Bill Huey
Bill Huey

Have you ever wondered what Trump might do after he leaves the White House, assuming he doesn’t go to the Big House once he is a mere citizen again?

Try to imagine Donald J. Trump as an NFL owner—say, of a beater team like the Arizona Cardinals.

Here’s what we might expect:

Rudy Giuliani would be general manager

Dan Scavino would be coach (after all, he was once a caddie at Trump’s Bedminster club). But not for long. There would be six coaches in five seasons. Two of them would die from Covid.

Roger Stone would be head of football operations and a special advisor.

Other key personnel: Donnie Jr. and Eric would be in charge of picking cheerleaders and leading cheers. Hope Hicks would be director of communications, following in her father’s footsteps, and Ivanka would head up branding and marketing. Jared would be in charge of international relations, real estate, and catering, reflecting his broad portfolio while in the White House.

Dr. Sean Conley—known for his ability to keep his mouth shut—is team physician. Players are never injured; “he’s always limped that way.” Stephen Miller would be director of player hydration, a job formerly known as water boy.

Vladimir Putin would have a stadium suite, complete with disinfectant mister and caviar bar.

Trump would pack as many fans as the law allows into the stadium, none of them wearing masks, all of them cheering at the top of their lungs.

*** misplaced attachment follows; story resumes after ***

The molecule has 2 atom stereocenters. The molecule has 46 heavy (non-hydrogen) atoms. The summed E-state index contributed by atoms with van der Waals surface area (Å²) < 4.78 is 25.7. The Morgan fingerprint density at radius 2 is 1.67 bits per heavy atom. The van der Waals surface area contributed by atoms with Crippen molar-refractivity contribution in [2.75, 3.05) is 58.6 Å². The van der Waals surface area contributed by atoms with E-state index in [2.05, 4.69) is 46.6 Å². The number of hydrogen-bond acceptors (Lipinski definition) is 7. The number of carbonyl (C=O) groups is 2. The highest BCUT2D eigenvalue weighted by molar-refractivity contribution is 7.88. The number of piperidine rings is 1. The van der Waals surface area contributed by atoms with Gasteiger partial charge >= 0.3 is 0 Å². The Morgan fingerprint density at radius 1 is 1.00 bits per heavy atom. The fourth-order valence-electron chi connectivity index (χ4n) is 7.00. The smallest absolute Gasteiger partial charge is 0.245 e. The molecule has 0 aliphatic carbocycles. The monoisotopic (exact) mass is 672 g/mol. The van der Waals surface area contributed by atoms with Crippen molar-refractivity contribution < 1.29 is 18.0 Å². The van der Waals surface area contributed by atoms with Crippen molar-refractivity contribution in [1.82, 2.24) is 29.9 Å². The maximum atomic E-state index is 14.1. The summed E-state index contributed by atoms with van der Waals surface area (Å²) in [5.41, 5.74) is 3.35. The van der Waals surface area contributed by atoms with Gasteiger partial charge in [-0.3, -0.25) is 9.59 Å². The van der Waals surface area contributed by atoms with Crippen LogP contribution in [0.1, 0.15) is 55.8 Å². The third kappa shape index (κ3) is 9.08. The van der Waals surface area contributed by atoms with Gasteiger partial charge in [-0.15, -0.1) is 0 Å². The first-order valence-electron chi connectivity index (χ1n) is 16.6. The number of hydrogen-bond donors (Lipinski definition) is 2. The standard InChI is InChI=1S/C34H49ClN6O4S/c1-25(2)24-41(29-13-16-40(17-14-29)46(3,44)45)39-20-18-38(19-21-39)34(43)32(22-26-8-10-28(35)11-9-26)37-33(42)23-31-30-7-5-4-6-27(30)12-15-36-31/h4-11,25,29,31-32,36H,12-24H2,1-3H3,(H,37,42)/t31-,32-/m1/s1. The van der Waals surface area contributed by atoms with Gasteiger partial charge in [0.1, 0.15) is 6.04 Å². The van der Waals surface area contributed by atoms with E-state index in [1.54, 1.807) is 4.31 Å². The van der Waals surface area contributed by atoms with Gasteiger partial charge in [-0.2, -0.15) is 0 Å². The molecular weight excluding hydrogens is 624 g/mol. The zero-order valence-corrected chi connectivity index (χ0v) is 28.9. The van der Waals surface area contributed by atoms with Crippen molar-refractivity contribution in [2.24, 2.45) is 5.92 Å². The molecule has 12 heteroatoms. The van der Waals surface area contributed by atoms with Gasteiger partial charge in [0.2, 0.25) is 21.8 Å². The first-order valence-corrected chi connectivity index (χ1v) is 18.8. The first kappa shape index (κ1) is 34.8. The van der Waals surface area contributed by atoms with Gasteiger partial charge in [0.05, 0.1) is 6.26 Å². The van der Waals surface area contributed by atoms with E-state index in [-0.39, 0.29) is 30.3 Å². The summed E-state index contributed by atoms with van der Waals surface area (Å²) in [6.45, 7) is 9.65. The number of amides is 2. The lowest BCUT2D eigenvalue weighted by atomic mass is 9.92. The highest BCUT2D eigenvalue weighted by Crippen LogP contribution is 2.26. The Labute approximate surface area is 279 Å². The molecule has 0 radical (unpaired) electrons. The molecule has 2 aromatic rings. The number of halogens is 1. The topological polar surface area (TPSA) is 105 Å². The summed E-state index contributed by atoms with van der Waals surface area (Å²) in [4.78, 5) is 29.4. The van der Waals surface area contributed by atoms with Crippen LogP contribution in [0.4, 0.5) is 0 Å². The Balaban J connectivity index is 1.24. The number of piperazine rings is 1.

The playbook would be thrown out as “old fashioned,” and the coach would call plays based on tweets from Trump.

Players would be paid huge salaries, but their checks would bounce, and they would always be in court trying to collect. But they would have plenty of perks, such as free Regeneron cocktails and Remdesevir doses that the rest of us ordinary schlumps can’t get.

EVERY last BODY would stand for the national anthem.

Trump would always be at war with the league, mocking other team owners as “losers", and “suckers,” and complaining that he wasn’t getting his fair share of the TV revenue.

As might be expected, the team would lose, lose, lose, but Trump would constantly predict that a Super Bowl is “around the corner.” Moreover, the team would make money for the Trump organization through branding and licensing deals, staying at Trump hotels and resorts when they travel, and selling unused tickets to lobbyists and representatives of foreign governments. Because while Trump has no power, he still has influence, especially with Republican lawmakers. Then, there’s the tax deductions: Yooge!

It’s morning in America again.


Bill Huey is founder and president of Strategic Communications, a corporate and marketing communication consultancy. He is the author of two novels and a new one-act play dealing with the #Me Too Movement, “The Tiger of the Flesh.”